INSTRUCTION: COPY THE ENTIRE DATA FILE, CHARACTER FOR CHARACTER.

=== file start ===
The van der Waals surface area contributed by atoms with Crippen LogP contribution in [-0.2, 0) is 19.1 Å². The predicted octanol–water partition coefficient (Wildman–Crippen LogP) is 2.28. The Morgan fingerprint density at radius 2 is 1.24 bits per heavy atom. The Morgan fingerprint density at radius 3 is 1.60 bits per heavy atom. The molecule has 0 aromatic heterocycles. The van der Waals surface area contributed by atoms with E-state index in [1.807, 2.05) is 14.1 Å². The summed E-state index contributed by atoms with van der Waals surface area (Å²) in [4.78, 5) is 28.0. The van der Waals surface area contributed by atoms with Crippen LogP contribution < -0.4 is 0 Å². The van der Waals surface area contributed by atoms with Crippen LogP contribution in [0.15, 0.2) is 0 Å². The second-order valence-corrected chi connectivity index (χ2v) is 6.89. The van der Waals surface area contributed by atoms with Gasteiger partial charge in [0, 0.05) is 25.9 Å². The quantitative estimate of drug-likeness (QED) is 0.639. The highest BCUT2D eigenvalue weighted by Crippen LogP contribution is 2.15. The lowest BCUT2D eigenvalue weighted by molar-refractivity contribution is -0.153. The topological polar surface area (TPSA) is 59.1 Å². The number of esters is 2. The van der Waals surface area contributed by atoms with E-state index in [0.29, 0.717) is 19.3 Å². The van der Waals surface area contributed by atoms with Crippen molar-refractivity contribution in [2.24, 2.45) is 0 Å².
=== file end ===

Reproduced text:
The van der Waals surface area contributed by atoms with Crippen LogP contribution in [-0.2, 0) is 19.1 Å². The predicted octanol–water partition coefficient (Wildman–Crippen LogP) is 2.28. The Morgan fingerprint density at radius 2 is 1.24 bits per heavy atom. The Morgan fingerprint density at radius 3 is 1.60 bits per heavy atom. The molecule has 0 aromatic heterocycles. The van der Waals surface area contributed by atoms with E-state index in [1.807, 2.05) is 14.1 Å². The summed E-state index contributed by atoms with van der Waals surface area (Å²) in [4.78, 5) is 28.0. The van der Waals surface area contributed by atoms with Crippen LogP contribution < -0.4 is 0 Å². The van der Waals surface area contributed by atoms with Crippen LogP contribution in [0.15, 0.2) is 0 Å². The second-order valence-corrected chi connectivity index (χ2v) is 6.89. The van der Waals surface area contributed by atoms with Gasteiger partial charge in [0, 0.05) is 25.9 Å². The quantitative estimate of drug-likeness (QED) is 0.639. The highest BCUT2D eigenvalue weighted by Crippen LogP contribution is 2.15. The lowest BCUT2D eigenvalue weighted by molar-refractivity contribution is -0.153. The topological polar surface area (TPSA) is 59.1 Å². The number of esters is 2. The van der Waals surface area contributed by atoms with E-state index in [0.29, 0.717) is 19.3 Å². The van der Waals surface area contributed by atoms with Crippen molar-refractivity contribution in [2.24, 2.45) is 0 Å².